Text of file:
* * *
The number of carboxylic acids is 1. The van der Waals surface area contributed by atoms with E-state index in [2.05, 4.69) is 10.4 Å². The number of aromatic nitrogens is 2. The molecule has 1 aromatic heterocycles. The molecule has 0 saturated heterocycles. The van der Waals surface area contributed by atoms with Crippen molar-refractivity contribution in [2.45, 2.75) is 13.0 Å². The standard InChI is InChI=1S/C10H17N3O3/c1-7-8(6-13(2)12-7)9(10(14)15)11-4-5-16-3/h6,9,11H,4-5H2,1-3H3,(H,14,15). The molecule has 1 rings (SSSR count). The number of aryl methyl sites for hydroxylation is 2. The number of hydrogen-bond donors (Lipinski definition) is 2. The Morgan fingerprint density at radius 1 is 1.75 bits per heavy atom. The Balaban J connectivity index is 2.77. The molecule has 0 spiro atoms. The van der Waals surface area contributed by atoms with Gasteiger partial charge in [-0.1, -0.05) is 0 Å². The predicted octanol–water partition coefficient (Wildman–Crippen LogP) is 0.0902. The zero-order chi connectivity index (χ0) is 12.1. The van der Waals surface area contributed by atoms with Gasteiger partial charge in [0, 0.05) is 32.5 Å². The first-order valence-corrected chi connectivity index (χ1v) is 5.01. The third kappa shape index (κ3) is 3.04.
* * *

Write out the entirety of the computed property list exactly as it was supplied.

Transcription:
The number of carboxylic acids is 1. The van der Waals surface area contributed by atoms with E-state index in [2.05, 4.69) is 10.4 Å². The number of aromatic nitrogens is 2. The molecule has 1 aromatic heterocycles. The molecule has 0 saturated heterocycles. The van der Waals surface area contributed by atoms with Crippen molar-refractivity contribution in [2.45, 2.75) is 13.0 Å². The standard InChI is InChI=1S/C10H17N3O3/c1-7-8(6-13(2)12-7)9(10(14)15)11-4-5-16-3/h6,9,11H,4-5H2,1-3H3,(H,14,15). The molecule has 1 rings (SSSR count). The number of aryl methyl sites for hydroxylation is 2. The number of hydrogen-bond donors (Lipinski definition) is 2. The Morgan fingerprint density at radius 1 is 1.75 bits per heavy atom. The Balaban J connectivity index is 2.77. The molecule has 0 spiro atoms. The van der Waals surface area contributed by atoms with Gasteiger partial charge in [-0.1, -0.05) is 0 Å². The predicted octanol–water partition coefficient (Wildman–Crippen LogP) is 0.0902. The zero-order chi connectivity index (χ0) is 12.1. The van der Waals surface area contributed by atoms with Gasteiger partial charge in [0, 0.05) is 32.5 Å². The first-order valence-corrected chi connectivity index (χ1v) is 5.01. The third kappa shape index (κ3) is 3.04.